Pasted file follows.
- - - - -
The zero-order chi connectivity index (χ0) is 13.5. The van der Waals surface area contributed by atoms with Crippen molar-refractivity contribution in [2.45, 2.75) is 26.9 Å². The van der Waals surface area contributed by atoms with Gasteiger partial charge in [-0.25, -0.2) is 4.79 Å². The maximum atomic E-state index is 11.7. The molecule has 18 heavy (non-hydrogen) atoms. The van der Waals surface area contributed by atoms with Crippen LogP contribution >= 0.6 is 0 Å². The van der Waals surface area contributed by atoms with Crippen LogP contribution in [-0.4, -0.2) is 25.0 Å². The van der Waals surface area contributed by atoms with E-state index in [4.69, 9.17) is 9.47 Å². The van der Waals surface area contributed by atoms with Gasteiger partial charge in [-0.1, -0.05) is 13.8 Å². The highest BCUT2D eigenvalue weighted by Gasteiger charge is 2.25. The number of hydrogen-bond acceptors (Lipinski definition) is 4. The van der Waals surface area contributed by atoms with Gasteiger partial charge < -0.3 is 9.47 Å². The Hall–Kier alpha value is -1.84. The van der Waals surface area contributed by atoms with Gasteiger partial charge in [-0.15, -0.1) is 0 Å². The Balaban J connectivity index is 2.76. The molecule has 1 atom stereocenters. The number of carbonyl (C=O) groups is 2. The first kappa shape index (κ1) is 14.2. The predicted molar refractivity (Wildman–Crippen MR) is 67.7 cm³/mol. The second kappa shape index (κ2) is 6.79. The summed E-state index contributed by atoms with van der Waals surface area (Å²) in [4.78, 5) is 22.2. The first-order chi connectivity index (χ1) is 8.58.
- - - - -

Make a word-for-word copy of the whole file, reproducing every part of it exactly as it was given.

The zero-order chi connectivity index (χ0) is 13.5. The van der Waals surface area contributed by atoms with Crippen molar-refractivity contribution in [2.45, 2.75) is 26.9 Å². The van der Waals surface area contributed by atoms with Gasteiger partial charge in [-0.25, -0.2) is 4.79 Å². The maximum atomic E-state index is 11.7. The molecule has 18 heavy (non-hydrogen) atoms. The van der Waals surface area contributed by atoms with Crippen LogP contribution >= 0.6 is 0 Å². The van der Waals surface area contributed by atoms with Crippen LogP contribution in [-0.4, -0.2) is 25.0 Å². The van der Waals surface area contributed by atoms with E-state index in [4.69, 9.17) is 9.47 Å². The van der Waals surface area contributed by atoms with Gasteiger partial charge in [-0.1, -0.05) is 13.8 Å². The highest BCUT2D eigenvalue weighted by Gasteiger charge is 2.25. The number of hydrogen-bond acceptors (Lipinski definition) is 4. The van der Waals surface area contributed by atoms with Gasteiger partial charge < -0.3 is 9.47 Å². The Hall–Kier alpha value is -1.84. The van der Waals surface area contributed by atoms with Gasteiger partial charge in [-0.15, -0.1) is 0 Å². The Balaban J connectivity index is 2.76. The molecule has 1 atom stereocenters. The number of carbonyl (C=O) groups is 2. The first kappa shape index (κ1) is 14.2. The predicted molar refractivity (Wildman–Crippen MR) is 67.7 cm³/mol. The second kappa shape index (κ2) is 6.79. The summed E-state index contributed by atoms with van der Waals surface area (Å²) in [4.78, 5) is 22.2. The first-order chi connectivity index (χ1) is 8.58.